Furthermore, regarding the association of COVID-19 factors and psychological factors with elevated psychological distress, the findings indicate that among the COVID-19 factors, only the fear of contracting COVID-19 from a patient associated positively with elevated psychological distress. This may be supported by scientific evidence showing that there is an unwillingness on the part of dentists to treat patients with infectious diseases such as HIV [26,27] and tuberculosis [28]. With reference to the psychological factors, high subjective overload and a low score for self-efficacy were found to be associated with elevated psychological distress. The association of subjective overload with psychological distress might be explained through the Karasek’s job demand–control–support model [29] which argues that the experience of stress (stress outcomes) is a consequence of the interaction between the stressor (e.g., job demands), the individual’s perception of their control over the stressor (e.g., job control), and social support. As the on-going management of COVID-19 is full of uncertainty and characterized by the individual having low levels of control (along with social isolation, which prevent teamwork), it might be that dental staff are experiencing a higher than usual subjective overload.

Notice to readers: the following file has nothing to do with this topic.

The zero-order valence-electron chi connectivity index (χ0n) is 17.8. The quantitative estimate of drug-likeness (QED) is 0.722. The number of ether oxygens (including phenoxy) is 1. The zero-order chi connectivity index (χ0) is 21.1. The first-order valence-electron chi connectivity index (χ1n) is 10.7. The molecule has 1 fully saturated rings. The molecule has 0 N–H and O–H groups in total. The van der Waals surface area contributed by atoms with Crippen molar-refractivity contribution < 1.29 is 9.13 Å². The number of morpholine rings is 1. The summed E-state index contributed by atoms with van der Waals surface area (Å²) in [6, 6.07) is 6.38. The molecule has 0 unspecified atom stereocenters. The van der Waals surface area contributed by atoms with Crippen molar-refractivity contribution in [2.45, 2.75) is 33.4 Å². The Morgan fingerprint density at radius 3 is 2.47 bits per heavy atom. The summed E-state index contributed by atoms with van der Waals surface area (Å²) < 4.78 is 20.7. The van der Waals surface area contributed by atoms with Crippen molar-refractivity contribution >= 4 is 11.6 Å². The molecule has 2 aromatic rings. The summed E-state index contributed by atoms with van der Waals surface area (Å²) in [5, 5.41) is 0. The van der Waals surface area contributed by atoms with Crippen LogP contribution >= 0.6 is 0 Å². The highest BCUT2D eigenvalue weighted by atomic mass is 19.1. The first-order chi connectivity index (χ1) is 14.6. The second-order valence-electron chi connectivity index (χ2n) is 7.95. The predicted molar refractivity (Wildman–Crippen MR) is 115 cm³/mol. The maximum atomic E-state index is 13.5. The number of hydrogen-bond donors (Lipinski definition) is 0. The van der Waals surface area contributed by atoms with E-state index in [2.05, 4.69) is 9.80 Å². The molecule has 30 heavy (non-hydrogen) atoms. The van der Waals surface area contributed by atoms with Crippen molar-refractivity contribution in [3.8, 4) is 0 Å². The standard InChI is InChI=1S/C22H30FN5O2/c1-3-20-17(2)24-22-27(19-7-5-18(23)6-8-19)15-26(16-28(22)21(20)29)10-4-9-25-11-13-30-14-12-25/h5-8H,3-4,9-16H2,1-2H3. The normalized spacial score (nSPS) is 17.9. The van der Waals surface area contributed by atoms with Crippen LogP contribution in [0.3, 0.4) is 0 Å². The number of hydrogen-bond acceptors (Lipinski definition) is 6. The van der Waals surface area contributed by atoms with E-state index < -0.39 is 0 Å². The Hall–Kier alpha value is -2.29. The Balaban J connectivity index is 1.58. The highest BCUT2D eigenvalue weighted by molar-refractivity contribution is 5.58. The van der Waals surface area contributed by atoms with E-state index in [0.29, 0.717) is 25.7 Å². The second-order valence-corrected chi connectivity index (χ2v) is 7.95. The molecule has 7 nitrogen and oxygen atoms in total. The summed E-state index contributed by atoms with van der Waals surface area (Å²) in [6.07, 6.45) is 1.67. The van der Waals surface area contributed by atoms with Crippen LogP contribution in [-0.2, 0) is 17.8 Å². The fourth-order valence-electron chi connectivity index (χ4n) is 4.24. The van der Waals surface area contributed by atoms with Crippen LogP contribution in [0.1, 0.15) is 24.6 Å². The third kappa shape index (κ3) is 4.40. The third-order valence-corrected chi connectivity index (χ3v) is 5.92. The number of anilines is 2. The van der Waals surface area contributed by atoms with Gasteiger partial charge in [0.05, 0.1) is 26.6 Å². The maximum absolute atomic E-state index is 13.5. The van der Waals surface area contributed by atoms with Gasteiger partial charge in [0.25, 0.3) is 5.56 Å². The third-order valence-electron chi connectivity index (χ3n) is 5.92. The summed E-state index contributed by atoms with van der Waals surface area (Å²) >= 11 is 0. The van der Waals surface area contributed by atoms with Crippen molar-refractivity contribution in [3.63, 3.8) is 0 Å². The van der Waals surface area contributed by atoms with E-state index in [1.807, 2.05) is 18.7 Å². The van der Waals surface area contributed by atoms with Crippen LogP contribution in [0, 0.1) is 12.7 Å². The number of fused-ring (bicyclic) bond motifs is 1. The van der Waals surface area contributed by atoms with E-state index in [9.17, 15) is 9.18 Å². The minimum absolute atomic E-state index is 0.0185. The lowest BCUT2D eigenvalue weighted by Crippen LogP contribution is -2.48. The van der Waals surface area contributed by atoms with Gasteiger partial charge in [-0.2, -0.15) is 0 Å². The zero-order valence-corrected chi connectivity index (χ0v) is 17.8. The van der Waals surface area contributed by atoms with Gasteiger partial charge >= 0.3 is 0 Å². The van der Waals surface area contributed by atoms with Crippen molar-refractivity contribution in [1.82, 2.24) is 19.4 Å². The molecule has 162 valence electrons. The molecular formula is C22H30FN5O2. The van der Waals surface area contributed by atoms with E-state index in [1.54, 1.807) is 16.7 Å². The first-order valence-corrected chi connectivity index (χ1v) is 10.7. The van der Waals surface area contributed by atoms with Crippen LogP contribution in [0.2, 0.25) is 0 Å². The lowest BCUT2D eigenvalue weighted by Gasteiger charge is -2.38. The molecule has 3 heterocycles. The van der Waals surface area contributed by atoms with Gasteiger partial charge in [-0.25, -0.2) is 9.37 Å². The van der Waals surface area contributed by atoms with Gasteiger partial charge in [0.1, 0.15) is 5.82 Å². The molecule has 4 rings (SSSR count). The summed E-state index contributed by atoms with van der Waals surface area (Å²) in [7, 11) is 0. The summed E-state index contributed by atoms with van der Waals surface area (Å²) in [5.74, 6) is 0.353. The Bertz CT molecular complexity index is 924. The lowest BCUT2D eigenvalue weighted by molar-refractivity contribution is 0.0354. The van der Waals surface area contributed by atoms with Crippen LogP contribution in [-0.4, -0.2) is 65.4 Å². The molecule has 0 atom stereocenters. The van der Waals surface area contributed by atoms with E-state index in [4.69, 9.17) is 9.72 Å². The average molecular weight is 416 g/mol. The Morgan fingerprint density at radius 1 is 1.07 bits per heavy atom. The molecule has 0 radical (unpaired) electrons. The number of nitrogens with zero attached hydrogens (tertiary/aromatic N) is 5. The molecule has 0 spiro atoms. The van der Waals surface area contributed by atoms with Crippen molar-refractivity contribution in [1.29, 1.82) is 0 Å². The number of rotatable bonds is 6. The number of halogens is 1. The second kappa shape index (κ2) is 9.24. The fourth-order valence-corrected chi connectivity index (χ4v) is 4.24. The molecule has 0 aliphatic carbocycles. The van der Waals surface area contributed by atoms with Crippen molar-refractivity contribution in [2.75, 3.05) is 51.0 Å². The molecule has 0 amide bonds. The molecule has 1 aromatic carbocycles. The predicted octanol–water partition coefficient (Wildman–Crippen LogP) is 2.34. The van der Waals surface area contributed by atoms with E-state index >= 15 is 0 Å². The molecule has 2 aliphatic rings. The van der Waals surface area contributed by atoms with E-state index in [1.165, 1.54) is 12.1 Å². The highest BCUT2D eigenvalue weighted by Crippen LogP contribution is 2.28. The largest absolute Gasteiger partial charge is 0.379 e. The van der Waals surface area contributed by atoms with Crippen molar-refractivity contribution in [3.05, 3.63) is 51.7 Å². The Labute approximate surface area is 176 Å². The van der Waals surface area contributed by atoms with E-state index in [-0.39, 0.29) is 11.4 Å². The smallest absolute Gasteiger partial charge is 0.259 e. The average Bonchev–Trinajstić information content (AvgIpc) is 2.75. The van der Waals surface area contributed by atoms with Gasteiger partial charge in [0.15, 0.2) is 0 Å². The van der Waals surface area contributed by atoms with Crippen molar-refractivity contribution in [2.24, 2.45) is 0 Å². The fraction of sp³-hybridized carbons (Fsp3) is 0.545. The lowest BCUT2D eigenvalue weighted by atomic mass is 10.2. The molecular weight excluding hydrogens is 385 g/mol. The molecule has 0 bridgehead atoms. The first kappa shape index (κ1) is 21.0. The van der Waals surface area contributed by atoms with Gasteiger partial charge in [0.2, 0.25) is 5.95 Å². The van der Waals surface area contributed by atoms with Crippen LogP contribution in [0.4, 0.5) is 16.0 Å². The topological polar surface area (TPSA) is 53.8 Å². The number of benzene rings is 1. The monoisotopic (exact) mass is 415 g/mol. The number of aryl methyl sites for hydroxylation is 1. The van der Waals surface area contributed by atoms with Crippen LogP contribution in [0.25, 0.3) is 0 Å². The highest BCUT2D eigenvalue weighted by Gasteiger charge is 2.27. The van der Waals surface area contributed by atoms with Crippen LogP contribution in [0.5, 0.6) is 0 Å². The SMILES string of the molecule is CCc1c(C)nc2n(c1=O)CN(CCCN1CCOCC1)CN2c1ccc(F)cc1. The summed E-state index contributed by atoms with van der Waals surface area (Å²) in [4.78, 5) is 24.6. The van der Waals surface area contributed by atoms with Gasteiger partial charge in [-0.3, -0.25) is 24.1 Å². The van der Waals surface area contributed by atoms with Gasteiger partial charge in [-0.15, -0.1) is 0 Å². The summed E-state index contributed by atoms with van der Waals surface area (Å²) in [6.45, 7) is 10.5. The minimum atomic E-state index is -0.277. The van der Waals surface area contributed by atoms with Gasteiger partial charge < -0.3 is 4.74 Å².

Concerning self-efficacy, our results show that dental staff who exhibited a higher score for self-efficacy revealed lower psychological distress. Indeed, in stressful events, self-efficacy plays a crucial role, as at high levels it can enhance personal performance in different occupational tasks and related behaviors [30]. In accordance with this finding, self-efficacy among rescue workers was found to mediate the association between stress appraisal and compassion satisfaction [31]. Furthermore, general self-efficacy was found as a mediator for the association of daily life stressors with psychopathological symptoms and subjective well-being [32]. One possible explanation may stem from the Conservation of Resources (COR) theory [33,34] which proposes that individuals seek to build up and retain resources as a result of actual or threatened loss thereof, after coping with stressful circumstances. Resource gains can help to offset the impact of resource losses. As such, it might be that those with higher self-efficacy succeed in acquiring more resources to handle such situations and their consequences in the future.